*sidles in sheepishly* *has a quick whip around with a duster* Hello, remember me?!
There's a special kind of feeling that comes when returning to something that you absolutely adore, but haven't been able to find the time for. And it feels like this. Like thousands of tiny fireworks dancing in the pit of my stomach. The itchiness my fingers have felt, longing to type out thoughts about the books I have read or the ones I am eager to read soon, transforms into a delightful tingle as they dance over the keyboard with ease. You see, the time has come when the ropes that have tied them to academic essays for the last six years have loosened. Academic essays for me are always a slow burn, lots of careful searching for just the right word that makes me sound more intelligent than I actually am without appearing like I whacked it into the thesaurus and just picked out the one with the most syllables even though it now sticks out of the sentence like a sore thumb, and very little furious typing.
Although for my last ever essay there was quite a lot of furious typing, opting to take a risk and have fun with it without worrying about the final grade. I argued why Rebecca by du Maurier should win the Booker Prize over Nineteen Eighty-Four by Orwell and took great pleasure in imagining the literary elite relishing loudly voicing their disdain whilst admiring with joy the subsequent publicity of such a 'scandal'. I had spent weeks reading critical essay upon critical essay full of scathing comments for Rebecca and I decided they were all quite wrong. And of course it was the piece of work that earned the highest grade I have ever received, thank you mysterious marker for being so kind. There's a life lesson in there somewhere. Go your own way? Something like that. If you're at school now, take risks with your work (calculated ones, of course!), it'll probably pay off!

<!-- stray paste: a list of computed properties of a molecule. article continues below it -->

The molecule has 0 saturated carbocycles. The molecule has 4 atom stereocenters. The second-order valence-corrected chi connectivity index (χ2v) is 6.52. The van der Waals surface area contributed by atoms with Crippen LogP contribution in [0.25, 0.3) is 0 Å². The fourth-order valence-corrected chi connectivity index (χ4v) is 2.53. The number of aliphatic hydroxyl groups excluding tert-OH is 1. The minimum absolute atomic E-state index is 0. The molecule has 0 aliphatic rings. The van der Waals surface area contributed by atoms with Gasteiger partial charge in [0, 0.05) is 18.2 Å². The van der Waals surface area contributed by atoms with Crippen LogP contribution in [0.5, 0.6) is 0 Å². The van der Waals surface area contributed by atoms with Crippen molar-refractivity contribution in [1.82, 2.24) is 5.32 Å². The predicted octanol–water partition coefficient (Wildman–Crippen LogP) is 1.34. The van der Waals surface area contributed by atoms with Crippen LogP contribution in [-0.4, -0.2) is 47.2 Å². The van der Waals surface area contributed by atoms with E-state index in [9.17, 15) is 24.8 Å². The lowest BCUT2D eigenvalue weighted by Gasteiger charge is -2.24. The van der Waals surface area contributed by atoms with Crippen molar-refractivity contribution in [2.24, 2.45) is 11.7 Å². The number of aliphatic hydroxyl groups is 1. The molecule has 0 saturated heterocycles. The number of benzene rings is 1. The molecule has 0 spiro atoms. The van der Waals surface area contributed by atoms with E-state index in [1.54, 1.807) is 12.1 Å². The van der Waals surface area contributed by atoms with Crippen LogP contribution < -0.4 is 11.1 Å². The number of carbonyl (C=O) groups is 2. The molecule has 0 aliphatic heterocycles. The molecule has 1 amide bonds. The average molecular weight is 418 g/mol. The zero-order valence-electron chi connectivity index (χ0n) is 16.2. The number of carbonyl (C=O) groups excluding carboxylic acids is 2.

Anyway, since I saw you last I have read a handful of books...
Jonathan Strange & Mr Norrell by Susanna Clarke - I liked it, although there was a lull in the middle
Rebecca by Daphne du Maurier - a re-read & a book I adore
Nineteen Eighty-Four by George Orwell - ditto
Birdy by Jess Vallance - I liked it & must read more YA
Lorali by Laura Dockrill - ditto
Whiskey Tango Foxtrot by David Shafer - I liked it, very clever, lots of social commentary
Harry Potter and the Philosopher's Stone by J.K. Rowling - a re-read and favourite for ever, but I know you already know that
The Diving Bell and the Butterfly by Jean-Dominique Bauby - emotional and beautiful
A Visit from the Goon Squad by Jennifer Egan - liked it, didn't love it as much as I thought I would
The Bones of You by Debbie Howells - liked it, bit predictable but a fun whodunnit
The Dinner by Herman Koch - brilliantly unsettling
The Curious Incident of the Dog in the Night-Time by Mark Haddon - disappointing (sorry, I know it's a favourite of many. It's not you, it's me!)
The Edible Woman by Margaret Atwood - my first Atwood, I need to seek out more because her writing is just as brilliant as everyone says
And I'm almost done with The Paying Guests by Sarah Waters - maybe needed a bit of an edit in the middle? But who am I to question the phenomenon that is Waters, so I'm reserving all judgement until I get to the end.
How have you been? Well, I hope? Hello to anyone that's new, I apologise that these parts have been a bit tumble-weedy for a couple of months. That's all about to change!
Leave a comment below letting me know the best book you've read this year so far - I'd love to know!